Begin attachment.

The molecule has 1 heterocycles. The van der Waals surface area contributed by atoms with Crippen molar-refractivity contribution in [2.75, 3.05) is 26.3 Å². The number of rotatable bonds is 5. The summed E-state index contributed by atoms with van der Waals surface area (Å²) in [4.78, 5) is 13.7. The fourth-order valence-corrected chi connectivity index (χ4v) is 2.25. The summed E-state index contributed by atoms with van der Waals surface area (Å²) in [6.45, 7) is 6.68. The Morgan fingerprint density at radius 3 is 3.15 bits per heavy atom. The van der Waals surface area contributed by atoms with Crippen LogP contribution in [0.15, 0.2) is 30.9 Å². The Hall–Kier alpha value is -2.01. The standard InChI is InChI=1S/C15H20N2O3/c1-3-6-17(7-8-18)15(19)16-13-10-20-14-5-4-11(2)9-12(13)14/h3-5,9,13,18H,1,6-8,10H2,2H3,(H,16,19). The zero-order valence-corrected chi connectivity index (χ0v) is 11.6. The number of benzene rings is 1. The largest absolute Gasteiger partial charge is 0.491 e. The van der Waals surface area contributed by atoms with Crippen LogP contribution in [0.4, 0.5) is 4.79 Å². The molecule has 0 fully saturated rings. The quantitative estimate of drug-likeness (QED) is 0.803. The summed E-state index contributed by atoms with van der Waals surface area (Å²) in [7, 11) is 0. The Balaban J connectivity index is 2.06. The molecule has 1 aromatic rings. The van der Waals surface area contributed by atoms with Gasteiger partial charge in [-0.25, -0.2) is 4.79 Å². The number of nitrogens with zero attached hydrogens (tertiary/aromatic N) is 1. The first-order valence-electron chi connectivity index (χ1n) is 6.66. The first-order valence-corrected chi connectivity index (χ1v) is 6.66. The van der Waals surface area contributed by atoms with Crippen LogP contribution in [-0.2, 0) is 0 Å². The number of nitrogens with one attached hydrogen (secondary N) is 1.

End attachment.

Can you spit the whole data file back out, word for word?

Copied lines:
The molecule has 1 heterocycles. The van der Waals surface area contributed by atoms with Crippen molar-refractivity contribution in [2.75, 3.05) is 26.3 Å². The number of rotatable bonds is 5. The summed E-state index contributed by atoms with van der Waals surface area (Å²) in [4.78, 5) is 13.7. The fourth-order valence-corrected chi connectivity index (χ4v) is 2.25. The summed E-state index contributed by atoms with van der Waals surface area (Å²) in [6.45, 7) is 6.68. The Morgan fingerprint density at radius 3 is 3.15 bits per heavy atom. The van der Waals surface area contributed by atoms with Crippen LogP contribution in [0.15, 0.2) is 30.9 Å². The Hall–Kier alpha value is -2.01. The standard InChI is InChI=1S/C15H20N2O3/c1-3-6-17(7-8-18)15(19)16-13-10-20-14-5-4-11(2)9-12(13)14/h3-5,9,13,18H,1,6-8,10H2,2H3,(H,16,19). The zero-order valence-corrected chi connectivity index (χ0v) is 11.6. The number of benzene rings is 1. The largest absolute Gasteiger partial charge is 0.491 e. The van der Waals surface area contributed by atoms with Crippen LogP contribution in [0.4, 0.5) is 4.79 Å². The molecule has 0 fully saturated rings. The quantitative estimate of drug-likeness (QED) is 0.803. The summed E-state index contributed by atoms with van der Waals surface area (Å²) in [7, 11) is 0. The Balaban J connectivity index is 2.06. The molecule has 1 aromatic rings. The van der Waals surface area contributed by atoms with Gasteiger partial charge in [-0.25, -0.2) is 4.79 Å². The number of nitrogens with zero attached hydrogens (tertiary/aromatic N) is 1. The first-order valence-electron chi connectivity index (χ1n) is 6.66. The first-order valence-corrected chi connectivity index (χ1v) is 6.66. The van der Waals surface area contributed by atoms with Crippen LogP contribution in [-0.2, 0) is 0 Å². The number of nitrogens with one attached hydrogen (secondary N) is 1.